Karen 335 members
We have had a request for a daily minyan from a congregant raised Conservative who misses this. Nearby Conservative synagogues offer this already. What is your experience with this? Have you started this? How often does it meet? What time of day? Who leads it? What kind of participation do you get?
Janet 1100 families
We have had daily worship services at our synagogue since the 1940's. The service times are standardized as follows:
Monday through Thursday at 8:00 A.M. and 6:00 P.M.
Friday at 8:00 A.M.
Saturday at 6:00 P.M.
Legal Holidays at 9:00 A.M. and 6:00 P.M.
We use the weekday evening/morning service entries in Gates of Prayer. The daily worship services are conducted by members of the Religious Practices Committee (formally Ritual and Pulpit Committee). The clergy are ex-officio members of the committee and guide the leaders with additional readings during the Festivals and chol hamo-eid periods. We have just instituted Monday and Thursday Torah readings from the upcoming sidrah, provided by the cantor. We conduct the services even if only one person shows up, although we usually get between four and twelve people at each service. We also include a list of get-well prayers for community members.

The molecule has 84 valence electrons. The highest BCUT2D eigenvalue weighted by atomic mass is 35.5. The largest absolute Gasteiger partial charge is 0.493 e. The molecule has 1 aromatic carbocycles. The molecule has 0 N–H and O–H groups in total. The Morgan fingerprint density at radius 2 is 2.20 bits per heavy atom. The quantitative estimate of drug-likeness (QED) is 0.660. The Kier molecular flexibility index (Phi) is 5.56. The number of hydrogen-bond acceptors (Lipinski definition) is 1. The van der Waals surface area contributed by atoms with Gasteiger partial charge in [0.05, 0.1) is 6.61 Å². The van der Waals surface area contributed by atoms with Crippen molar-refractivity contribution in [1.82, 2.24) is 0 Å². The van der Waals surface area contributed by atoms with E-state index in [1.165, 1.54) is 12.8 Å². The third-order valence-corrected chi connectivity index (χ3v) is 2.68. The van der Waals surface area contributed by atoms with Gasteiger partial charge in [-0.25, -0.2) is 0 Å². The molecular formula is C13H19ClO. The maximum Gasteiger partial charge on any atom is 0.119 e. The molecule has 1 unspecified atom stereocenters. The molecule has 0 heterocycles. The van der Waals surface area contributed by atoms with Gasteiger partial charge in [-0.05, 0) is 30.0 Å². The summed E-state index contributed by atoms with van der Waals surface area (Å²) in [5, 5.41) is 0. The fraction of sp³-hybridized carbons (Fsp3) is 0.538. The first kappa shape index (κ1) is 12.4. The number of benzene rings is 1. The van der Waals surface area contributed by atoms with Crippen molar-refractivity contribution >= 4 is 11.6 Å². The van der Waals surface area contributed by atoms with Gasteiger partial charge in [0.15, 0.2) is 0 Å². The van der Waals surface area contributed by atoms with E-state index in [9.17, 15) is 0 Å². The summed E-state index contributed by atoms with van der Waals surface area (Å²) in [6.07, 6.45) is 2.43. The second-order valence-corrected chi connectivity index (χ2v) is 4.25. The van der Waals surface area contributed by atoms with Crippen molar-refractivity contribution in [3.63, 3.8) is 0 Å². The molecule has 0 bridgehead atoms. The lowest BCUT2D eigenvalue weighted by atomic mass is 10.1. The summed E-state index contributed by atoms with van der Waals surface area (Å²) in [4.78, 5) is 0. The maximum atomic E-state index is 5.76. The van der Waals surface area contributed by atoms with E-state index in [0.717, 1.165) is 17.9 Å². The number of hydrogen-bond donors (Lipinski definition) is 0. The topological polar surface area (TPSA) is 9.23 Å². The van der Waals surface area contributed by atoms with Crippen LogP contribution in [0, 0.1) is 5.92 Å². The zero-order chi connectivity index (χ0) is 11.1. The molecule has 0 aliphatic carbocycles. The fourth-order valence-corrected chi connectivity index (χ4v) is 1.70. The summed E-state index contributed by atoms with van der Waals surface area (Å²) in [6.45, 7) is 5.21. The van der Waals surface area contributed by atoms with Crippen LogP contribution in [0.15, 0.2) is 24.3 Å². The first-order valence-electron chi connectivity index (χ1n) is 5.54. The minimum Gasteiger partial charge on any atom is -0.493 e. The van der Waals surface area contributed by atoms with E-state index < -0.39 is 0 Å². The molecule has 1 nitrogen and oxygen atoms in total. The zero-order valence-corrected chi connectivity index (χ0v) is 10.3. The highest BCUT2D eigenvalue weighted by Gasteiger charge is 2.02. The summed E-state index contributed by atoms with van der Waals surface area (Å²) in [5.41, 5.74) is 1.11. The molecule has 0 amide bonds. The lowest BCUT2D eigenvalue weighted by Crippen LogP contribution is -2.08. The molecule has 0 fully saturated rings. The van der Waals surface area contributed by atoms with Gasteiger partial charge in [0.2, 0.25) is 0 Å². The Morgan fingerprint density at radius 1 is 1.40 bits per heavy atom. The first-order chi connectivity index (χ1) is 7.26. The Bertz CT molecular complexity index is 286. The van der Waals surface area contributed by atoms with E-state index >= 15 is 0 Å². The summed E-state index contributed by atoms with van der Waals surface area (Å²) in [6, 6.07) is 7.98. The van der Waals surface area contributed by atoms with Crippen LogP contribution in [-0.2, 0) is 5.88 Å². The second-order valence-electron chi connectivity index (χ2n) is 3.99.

Louis 900 Family Units
We have a weekly minyan, begun by one of our rabbis about four years ago. We get about fifteen semi-regulars, from nine to eleven people a week. Most of us are Brotherhood members.
It runs on Tuesdays, at 7:30, and is over within a few minutes of 8 (either side). We do the morning service, beginning on Page 294 with Ashrei and then going to Page 54 with the Hatzi Kaddish. We do almost all of it in Hebrew.
The rabbi has taught us the various mechanisms of the service. We have also done "self-teaching". Every week another member of the group has presented information on a different prayer, including all of the eighteen parts of the Amidah. We did it a couple of years and again in 2003.
We keep asking other congregants to join us, but while several have come and gone, no one has become a regular in a while.
We have had a weekly minyan which has dwindled to one to two people. We have put it on hold for a couple of months. The size of our congregation is about 250 families.